The EU’s capital markets and banking union post-Brexit
Luis de Guindos, the Vice-President of the European Central Bank. He gave an overview of why the implications of Brexit on the financial markets, especially the capital markets, are so important for the euro area and eurozone: many clearing houses, in the context of wide cross-border market access, are based in the UK; it is also an important location for euro area bilateral OTC derivatives markets; the UK plays a role in liquidity for the euro area; and many advisory and other financial services are provided by UK firms for securities issuance, M&A, and syndicated lending in the eurozone. Furthermore, half of debt and equity issuances come through the UK. There was also an explanation of the importance for the UK: financial and non-financial companies may leave the UK because certain bank lending and deposit taking activities are not covered by third country regimes.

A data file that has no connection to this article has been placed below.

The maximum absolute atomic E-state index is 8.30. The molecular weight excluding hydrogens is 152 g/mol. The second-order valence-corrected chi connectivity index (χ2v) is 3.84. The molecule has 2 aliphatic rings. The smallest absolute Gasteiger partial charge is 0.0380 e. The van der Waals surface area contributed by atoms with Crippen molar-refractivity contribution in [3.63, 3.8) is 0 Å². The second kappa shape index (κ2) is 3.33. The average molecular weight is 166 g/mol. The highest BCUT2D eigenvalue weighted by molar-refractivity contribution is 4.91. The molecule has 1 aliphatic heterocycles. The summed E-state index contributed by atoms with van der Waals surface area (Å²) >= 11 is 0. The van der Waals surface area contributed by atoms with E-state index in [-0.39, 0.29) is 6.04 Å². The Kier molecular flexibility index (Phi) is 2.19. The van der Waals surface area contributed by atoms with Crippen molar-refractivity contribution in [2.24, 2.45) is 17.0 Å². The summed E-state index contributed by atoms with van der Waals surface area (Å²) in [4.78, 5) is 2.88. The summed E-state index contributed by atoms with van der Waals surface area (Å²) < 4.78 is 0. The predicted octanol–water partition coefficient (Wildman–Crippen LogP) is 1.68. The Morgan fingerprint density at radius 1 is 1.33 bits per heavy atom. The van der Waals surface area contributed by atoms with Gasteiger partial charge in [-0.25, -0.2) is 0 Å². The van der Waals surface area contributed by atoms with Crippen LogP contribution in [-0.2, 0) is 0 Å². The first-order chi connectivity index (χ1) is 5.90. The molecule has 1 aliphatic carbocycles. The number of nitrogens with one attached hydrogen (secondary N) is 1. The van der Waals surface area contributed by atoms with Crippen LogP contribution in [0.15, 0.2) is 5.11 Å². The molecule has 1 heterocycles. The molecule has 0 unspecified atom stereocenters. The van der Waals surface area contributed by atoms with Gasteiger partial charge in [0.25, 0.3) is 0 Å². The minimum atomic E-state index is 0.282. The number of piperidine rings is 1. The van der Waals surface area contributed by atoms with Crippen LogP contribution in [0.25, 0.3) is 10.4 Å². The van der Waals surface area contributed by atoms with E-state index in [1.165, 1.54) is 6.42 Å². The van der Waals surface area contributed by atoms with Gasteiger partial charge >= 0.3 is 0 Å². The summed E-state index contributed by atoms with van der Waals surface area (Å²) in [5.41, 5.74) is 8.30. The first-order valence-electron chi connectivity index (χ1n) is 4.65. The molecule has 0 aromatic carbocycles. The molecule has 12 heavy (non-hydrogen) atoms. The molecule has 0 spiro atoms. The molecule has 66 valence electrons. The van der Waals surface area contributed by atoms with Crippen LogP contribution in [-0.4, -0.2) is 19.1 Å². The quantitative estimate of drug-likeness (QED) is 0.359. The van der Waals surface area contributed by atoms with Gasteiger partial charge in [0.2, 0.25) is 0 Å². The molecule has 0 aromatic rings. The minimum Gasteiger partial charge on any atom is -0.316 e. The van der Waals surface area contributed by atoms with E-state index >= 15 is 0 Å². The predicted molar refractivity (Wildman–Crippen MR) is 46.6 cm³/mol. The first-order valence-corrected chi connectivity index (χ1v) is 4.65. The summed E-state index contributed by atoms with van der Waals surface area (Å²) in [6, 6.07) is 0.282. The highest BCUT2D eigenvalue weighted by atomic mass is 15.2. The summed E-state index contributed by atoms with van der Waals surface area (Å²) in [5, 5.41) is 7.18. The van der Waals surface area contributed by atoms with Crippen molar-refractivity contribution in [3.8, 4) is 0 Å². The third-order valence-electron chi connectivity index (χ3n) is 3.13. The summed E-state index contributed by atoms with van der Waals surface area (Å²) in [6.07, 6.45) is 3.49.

De Guindos did not purport to know which way the wind would blow for the future relationship, but did caution against a regulatory race to the bottom between the EU and the UK. He discussed ways forward, such as EMIR II and requirements for third party clearing counterparties, and harmonisation and ‘Europeanisation’ of rules for a more integrated EU capital market, and then rounded off by offering up priorities for the banking union.